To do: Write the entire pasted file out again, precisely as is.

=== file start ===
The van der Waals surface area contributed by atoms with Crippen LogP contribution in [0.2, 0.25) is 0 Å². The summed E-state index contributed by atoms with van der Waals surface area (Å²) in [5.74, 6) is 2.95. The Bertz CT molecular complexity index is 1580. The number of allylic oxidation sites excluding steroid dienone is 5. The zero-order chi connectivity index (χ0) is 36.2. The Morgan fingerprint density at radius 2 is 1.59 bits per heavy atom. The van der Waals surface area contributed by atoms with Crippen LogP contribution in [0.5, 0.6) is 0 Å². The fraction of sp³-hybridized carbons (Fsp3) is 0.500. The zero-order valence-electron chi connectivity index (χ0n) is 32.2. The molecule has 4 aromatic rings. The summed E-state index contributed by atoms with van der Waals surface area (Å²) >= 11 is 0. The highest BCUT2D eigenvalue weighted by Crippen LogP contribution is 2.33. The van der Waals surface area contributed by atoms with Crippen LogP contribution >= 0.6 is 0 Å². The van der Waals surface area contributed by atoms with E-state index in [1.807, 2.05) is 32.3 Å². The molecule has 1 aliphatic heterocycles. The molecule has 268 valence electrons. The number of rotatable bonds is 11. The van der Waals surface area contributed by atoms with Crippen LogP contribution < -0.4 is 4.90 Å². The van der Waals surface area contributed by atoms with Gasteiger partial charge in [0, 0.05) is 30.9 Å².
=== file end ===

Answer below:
The van der Waals surface area contributed by atoms with Crippen LogP contribution in [0.2, 0.25) is 0 Å². The summed E-state index contributed by atoms with van der Waals surface area (Å²) in [5.74, 6) is 2.95. The Bertz CT molecular complexity index is 1580. The number of allylic oxidation sites excluding steroid dienone is 5. The zero-order chi connectivity index (χ0) is 36.2. The Morgan fingerprint density at radius 2 is 1.59 bits per heavy atom. The van der Waals surface area contributed by atoms with Crippen LogP contribution in [0.5, 0.6) is 0 Å². The fraction of sp³-hybridized carbons (Fsp3) is 0.500. The zero-order valence-electron chi connectivity index (χ0n) is 32.2. The molecule has 4 aromatic rings. The summed E-state index contributed by atoms with van der Waals surface area (Å²) >= 11 is 0. The highest BCUT2D eigenvalue weighted by Crippen LogP contribution is 2.33. The van der Waals surface area contributed by atoms with Crippen LogP contribution >= 0.6 is 0 Å². The van der Waals surface area contributed by atoms with E-state index in [1.807, 2.05) is 32.3 Å². The molecule has 1 aliphatic heterocycles. The molecule has 268 valence electrons. The number of rotatable bonds is 11. The van der Waals surface area contributed by atoms with Crippen LogP contribution < -0.4 is 4.90 Å². The van der Waals surface area contributed by atoms with Gasteiger partial charge in [0, 0.05) is 30.9 Å².